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Passion as Feminist Conundrum

Gendering in Research: Talk by Senior Research Fellow Kathy Davis, University of Amsterdam

2018.08.01 | Anne-Mette Pedersen

Date Thu 27 Sep
Time 11:00 13:00
Location IMC Meeting Room, Jens Chr. Skous Vej 4, Building 1483-312



Passion is a strong and barely controllable emotion. It can be intensely pleasurable and desirable, but it can also make people act in unpredictable and disruptive ways. Passion typically uproots them from the routines of their everyday lives, dissolving the boundaries between what is considered normal and what is experienced as extraordinary.  Passion can lead people astray, make them do ‘crazy’ things and prevent them from behaving rationally, with judicious moderation. And, last but not least, it may stand on uneasy footing with a person’s most cherished political and ideological principles.  
A case in point is my own personal history of politically incorrect passions. I have entertained strong enthusiasms for people, things, activities or ideas which were completely at odds with the views I held as a feminist. For example, I have at different times in my life fallen madly in love with ‘bad men,’ admired dubious male thinkers with misogynist ideas (Freud, Althusser), and engaged passionately in a host of questionable practices, from wearing high heeled shoes to watching soap operas on television to dancing tango, a dance full of hyper-heterosexual stereotypes and postcolonial exoticism (Davis, 2015). In each of these instances, my feelings of passion have collided with my – equally intense and passionately held - feminist principles that encouraged a critical stance against anything which could be construed as harmful and oppressive for women.  

In this talk, I explore how feminist scholars have engaged with the subject of passion – that is, a strong feeling for or an affective commitment to someone or something both highly valued and yet potentially problematic.  I will focus on passion in a more general sense of the word, as a strong affective attachment or commitment to a person, object, activity or idea (Hall, 2005). I will not be exploring sexual passion specifically, because sexuality is often conflated with passion, both within and outside the academy. Because I see sexuality as related to, but not the same as passion, I have, for the purposes of this talk, opted for this more general definition.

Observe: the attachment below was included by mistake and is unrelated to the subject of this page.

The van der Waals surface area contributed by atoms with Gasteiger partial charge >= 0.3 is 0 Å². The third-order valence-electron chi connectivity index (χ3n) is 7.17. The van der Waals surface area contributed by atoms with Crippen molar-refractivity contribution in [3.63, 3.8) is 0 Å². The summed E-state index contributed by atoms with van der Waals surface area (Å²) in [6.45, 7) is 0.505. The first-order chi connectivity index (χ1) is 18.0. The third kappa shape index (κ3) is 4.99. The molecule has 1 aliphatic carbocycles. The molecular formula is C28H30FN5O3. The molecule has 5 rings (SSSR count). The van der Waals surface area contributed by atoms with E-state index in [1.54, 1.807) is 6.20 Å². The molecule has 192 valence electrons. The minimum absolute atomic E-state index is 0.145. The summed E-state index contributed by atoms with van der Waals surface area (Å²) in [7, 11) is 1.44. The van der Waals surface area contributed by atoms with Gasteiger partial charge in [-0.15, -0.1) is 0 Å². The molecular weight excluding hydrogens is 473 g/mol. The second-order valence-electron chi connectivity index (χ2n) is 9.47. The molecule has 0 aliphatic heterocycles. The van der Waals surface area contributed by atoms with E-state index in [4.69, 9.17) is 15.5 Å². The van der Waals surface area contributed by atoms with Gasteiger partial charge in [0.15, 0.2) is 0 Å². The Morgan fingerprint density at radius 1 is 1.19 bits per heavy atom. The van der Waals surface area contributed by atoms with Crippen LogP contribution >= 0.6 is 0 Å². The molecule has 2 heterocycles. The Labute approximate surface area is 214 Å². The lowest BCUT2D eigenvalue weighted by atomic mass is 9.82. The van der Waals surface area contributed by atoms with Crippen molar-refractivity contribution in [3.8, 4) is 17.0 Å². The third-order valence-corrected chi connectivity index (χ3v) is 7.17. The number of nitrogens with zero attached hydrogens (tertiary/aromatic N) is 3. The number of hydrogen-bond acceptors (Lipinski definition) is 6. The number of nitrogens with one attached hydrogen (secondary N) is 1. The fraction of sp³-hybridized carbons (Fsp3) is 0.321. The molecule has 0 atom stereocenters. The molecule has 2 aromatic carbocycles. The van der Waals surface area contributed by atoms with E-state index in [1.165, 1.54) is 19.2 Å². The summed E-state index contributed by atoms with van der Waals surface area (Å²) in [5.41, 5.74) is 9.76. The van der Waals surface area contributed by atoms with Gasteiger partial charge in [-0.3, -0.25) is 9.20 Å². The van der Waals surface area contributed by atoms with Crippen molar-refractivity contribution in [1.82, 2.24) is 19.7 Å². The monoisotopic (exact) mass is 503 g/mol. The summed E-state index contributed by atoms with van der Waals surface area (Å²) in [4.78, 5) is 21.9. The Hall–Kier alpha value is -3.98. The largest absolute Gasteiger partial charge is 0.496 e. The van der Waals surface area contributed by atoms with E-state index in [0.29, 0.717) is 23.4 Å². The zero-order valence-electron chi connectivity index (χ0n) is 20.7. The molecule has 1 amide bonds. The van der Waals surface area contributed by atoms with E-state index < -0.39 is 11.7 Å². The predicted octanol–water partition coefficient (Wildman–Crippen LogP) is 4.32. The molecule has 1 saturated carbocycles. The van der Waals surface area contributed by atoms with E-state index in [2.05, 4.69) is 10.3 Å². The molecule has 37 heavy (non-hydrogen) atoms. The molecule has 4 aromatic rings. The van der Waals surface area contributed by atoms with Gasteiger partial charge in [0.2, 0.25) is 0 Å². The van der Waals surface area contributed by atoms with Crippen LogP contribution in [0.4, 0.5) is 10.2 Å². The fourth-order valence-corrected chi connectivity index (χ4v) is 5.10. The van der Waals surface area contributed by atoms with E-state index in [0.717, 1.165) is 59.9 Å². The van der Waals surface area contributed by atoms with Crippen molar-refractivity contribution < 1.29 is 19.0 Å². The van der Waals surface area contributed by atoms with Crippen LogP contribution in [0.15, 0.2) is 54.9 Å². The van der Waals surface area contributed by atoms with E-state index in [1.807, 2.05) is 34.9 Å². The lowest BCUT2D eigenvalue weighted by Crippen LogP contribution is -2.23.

Beginning with several early attempts to harness passion to feminism, I examine the kinds of conundrums it presents within gender studies scholarship. I then turn to the recent ‘affective turn’ in critical scholarship which has claimed to theorize feelings, emotions, and – presumably - passion in a more sophisticated and less ideological way. I will argue that feminist theorists of the ‘affective turn’ have not only been unsuccessful in reconciling  these earlier conundrums, but that they have left the phenomenon of passion as an embodied, socially embedded experience unexplored and under-theorized.  I conclude with some suggestions for a more empirically grounded and self-critically reflexive approach which might enable us to reconnect passion with (feminist) politics in a more productive and reflective way. 



Kathy Davies is a Senior Research Fellow in the PARIS research program and the Department of Sociology at the VU University Amsterdam in the Netherlands. She has held visiting chairs and research fellowships in the United States at Wellesley College, Columbia University, the Radcliffe Institute of Advanced Studies at Harvard University as well as in Germany (Maria Jahoda Chair for International Women's Studies), Sweden, Austria, and Finland.

Kathy Davis has a long-standing interest in feminist scholarship on women's bodies and health. Her work is situated at the cutting edge between cultural studies, gender studies, and the sociology of the body. She has published extensively on contemporary feminist approaches to the body, interaction between physicians and women patients, cultural constructions of beauty and beauty practices, and the political and ethical dimensions of surgical technologies. Her research interests also include sociology of the body, intersectionality travelling theory and transnational practices, biography as methodology, and critical and creative strategies for academic writing. Her most recent work is on tango and passion in a transnational perspective.



The Gendering in Research Network provides a platform for gender researchers and students at Aarhus University to discuss, collaborate, and exchange ideas. For further information about the Gendering in Research Network, please contact: Lea Skewes, IMC Theresa Ammann, IMC

The Gendering in Research Network provides a platform for gender researchers and students at Aarhus University to discuss, collaborate, and exchange ideas. For further information about the Gendering in Research Network, please contact: